Your memory is important, make sure you have a backup of the crucial bits :)

The value isn't in the items themselves, but in their perceived value.

Especially valuable is the optionality. How would you feel if you could not have reviewed your father's files? What if you couldn't access critical financial accounts or didn't know they exist?

>What if you couldn't access critical financial accounts or didn't know they exist?

There are already procedures for an executor or heir to assume control of a deceased's financial accounts and assets, and part of that process is determining what accounts the deceased had.. You don't need to dig through Dad's Gmail for that.

Like the first poster said, anything actually important either already has procedures in place or will be figured out in the probate process or otherwise.

Don't you? Many people aren't great at record keeping, especially as they get older. It can often be difficult to figure out exactly what accounts and investments exist, let alone how to access them to clean them up.

Trawling through browser histories and correspondence is often the only way to get a reliable picture of what's going on.

Equifax, for as much as they are maligned, will tell you what open credit accounts the deceased person had.

Last year's tax return will probably identify any significant investments, at least those that are producing income.


I, along with 95% of the world's population, do not live in a place where Equifax exists.

Tax returns capture some things. They also don't get filed for several years sometimes. They don't capture assets like cryptocurrency or off market shares.

Life is messy and death more so.

>I, along with 95% of the world's population, do not live in a place where Equifax exists.

But you probably do live in a place with probate laws. This isn't a new problem, and there are processes to deal with it.

You are wrong about the 95% number. They entered India few years ago.

> What if you ... didn't know they exist?

FWIW, if I really don't know that they exist, I would probably not feel anything about them ;P.

He means you would be wondering about them, causing angst.

In which case you might as well be wondering about them already: your father might very well have a bank account in another country, or a chest of gold dubloons buried in the back yard, or a bunch of stock certificates for some company he invested in fifty years ago... you really never know!

I beg to differ. Just today i was watching this story unfold https://twitter.com/ColinLevy/status/971124112440487936

He was lucky all his grand father's note were on paper.

That's a shame that you think that. Our digital footprints are the maps of our lives. I will happily give every password I own to a website that scrapes all the services and constructs a timeline of my life. You think its mundane, but our identity lives in the work we do, half finished or not. I love re-reading notebooks from elementary school not for the content, but for the little scribblings I did in the margins.

TimeHop kind of does this for social media, but it would be cool to open up my email accounts and iMessage. I think my loved ones would value opening up an app and saying "What was jbob doing on this day 2 years ago..."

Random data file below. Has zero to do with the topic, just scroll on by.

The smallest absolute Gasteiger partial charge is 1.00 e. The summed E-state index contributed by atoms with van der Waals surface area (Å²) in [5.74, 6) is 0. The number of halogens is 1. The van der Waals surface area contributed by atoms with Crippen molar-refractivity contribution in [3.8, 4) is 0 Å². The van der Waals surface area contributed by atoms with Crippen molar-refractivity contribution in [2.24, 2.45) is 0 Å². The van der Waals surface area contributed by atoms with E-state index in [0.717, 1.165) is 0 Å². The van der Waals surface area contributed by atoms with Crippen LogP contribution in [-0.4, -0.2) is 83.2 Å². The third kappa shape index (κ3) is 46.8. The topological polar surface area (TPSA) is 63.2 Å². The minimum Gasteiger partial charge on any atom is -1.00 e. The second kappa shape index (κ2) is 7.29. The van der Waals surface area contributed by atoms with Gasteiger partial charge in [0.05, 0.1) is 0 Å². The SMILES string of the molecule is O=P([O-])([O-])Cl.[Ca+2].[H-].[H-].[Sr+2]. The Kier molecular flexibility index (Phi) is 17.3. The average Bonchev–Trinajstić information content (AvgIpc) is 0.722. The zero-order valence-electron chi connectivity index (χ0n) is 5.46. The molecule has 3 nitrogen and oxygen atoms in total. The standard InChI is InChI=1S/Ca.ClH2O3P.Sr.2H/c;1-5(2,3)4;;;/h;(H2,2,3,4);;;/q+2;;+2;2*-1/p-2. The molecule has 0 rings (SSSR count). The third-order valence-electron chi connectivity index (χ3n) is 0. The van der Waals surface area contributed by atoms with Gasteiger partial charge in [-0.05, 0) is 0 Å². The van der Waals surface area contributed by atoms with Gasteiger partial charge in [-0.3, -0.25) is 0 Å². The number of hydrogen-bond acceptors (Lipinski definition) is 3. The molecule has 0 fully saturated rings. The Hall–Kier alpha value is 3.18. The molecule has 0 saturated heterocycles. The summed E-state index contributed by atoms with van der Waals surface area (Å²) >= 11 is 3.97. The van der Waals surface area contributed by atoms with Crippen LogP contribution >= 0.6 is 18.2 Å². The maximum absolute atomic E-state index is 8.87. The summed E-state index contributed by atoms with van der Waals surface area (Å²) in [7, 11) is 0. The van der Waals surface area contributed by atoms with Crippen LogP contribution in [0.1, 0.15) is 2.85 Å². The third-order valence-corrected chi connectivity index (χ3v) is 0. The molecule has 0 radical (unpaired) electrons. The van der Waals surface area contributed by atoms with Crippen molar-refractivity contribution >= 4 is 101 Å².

'I think my loved ones would value opening up an app and saying "What was jbob doing on this day 2 years ago..."'

Having in recent years lost more than one close relatives - no, I don't really need. I wouldn't do this even if I could.

If you want to be there for your loved ones be there today. Instead of coming up with a novel data vault scheme come up with a way to delight them tomorrow, when you are alive.

I love nerding about but if one is dealing with serious things like relationships, I would focus on pre-death interactions rather than post death mausoleums.

In life it's easy to be uninterested in your Dad's thousand-hour audio archive of him presiding over the Civic Plumbing Council of Akron, Ohio.

Listening to that while he's alive would be a waste of your irreplaceable shared time on Earth, right? It's just his job. While your Dad is alive you should go talk to him on subjects he cares about.

After he dies, though, if there happens to be an archive of your father joking around with, remonstrating, and otherwise being himself with the people who made up half of the social context for his waking life, year after year, that might be valuable to you.

It only has value in the right emotional context, of course, perhaps when you reach the age he was when the recordings were made. You can measure your daily self against the daily self your father created and inhabited.

An existential crisis might create a desire for that comparison, or perhaps you'll find yourself missing him and realize that family records don't show who he was in the world at large.

If your father is careless with that information you don't have that opportunity. If you are careless with your equivalent of that information your heirs won't have that opportunity.

As somebody who spent wholly too much time on the dead, honestly, it's not worth it. Poring through old things gives you a thin kind of happiness, but prolongs your grief. When people die, information is inevitably lost - an awful lot of it. The real loss is that what they leave behind, including your memories, are very shallow in comparison to who they were. Trying to make up for essential shallowness by just collecting more data is like trying to quench your thirst by drinking spit.